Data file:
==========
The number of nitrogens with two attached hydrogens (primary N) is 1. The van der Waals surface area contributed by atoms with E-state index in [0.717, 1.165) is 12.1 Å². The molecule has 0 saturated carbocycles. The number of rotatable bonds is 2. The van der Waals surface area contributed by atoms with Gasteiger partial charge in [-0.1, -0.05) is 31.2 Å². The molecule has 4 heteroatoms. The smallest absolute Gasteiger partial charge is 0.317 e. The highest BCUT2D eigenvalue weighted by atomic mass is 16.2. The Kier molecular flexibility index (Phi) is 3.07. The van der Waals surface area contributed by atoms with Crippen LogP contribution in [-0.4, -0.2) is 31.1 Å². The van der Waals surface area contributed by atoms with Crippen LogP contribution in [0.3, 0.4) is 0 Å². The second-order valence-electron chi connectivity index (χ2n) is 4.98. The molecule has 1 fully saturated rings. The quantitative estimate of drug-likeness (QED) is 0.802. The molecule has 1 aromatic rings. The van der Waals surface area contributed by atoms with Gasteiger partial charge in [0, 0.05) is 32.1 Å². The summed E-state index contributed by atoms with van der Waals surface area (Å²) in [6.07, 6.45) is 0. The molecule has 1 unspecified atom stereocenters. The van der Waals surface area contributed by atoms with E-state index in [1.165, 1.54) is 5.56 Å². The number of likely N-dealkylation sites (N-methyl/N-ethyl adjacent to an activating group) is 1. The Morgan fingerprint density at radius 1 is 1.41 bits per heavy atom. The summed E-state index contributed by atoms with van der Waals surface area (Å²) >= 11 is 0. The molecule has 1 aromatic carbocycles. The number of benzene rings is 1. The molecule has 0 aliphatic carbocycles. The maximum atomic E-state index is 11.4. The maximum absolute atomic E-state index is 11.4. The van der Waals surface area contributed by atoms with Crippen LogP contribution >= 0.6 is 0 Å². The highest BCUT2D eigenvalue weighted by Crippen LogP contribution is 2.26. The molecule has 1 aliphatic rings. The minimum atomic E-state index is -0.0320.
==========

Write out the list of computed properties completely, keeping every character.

The number of nitrogens with two attached hydrogens (primary N) is 1. The van der Waals surface area contributed by atoms with E-state index in [0.717, 1.165) is 12.1 Å². The molecule has 0 saturated carbocycles. The number of rotatable bonds is 2. The van der Waals surface area contributed by atoms with Gasteiger partial charge in [-0.1, -0.05) is 31.2 Å². The molecule has 4 heteroatoms. The smallest absolute Gasteiger partial charge is 0.317 e. The highest BCUT2D eigenvalue weighted by atomic mass is 16.2. The Kier molecular flexibility index (Phi) is 3.07. The van der Waals surface area contributed by atoms with Crippen LogP contribution in [-0.4, -0.2) is 31.1 Å². The van der Waals surface area contributed by atoms with Crippen LogP contribution in [0.3, 0.4) is 0 Å². The second-order valence-electron chi connectivity index (χ2n) is 4.98. The molecule has 1 fully saturated rings. The quantitative estimate of drug-likeness (QED) is 0.802. The molecule has 1 aromatic rings. The van der Waals surface area contributed by atoms with Gasteiger partial charge in [0, 0.05) is 32.1 Å². The summed E-state index contributed by atoms with van der Waals surface area (Å²) in [6.07, 6.45) is 0. The molecule has 1 unspecified atom stereocenters. The van der Waals surface area contributed by atoms with E-state index in [1.165, 1.54) is 5.56 Å². The number of likely N-dealkylation sites (N-methyl/N-ethyl adjacent to an activating group) is 1. The Morgan fingerprint density at radius 1 is 1.41 bits per heavy atom. The summed E-state index contributed by atoms with van der Waals surface area (Å²) >= 11 is 0. The molecule has 1 aromatic carbocycles. The number of benzene rings is 1. The molecule has 0 aliphatic carbocycles. The maximum atomic E-state index is 11.4. The maximum absolute atomic E-state index is 11.4. The van der Waals surface area contributed by atoms with Crippen LogP contribution >= 0.6 is 0 Å². The highest BCUT2D eigenvalue weighted by Crippen LogP contribution is 2.26. The molecule has 1 aliphatic rings. The minimum atomic E-state index is -0.0320.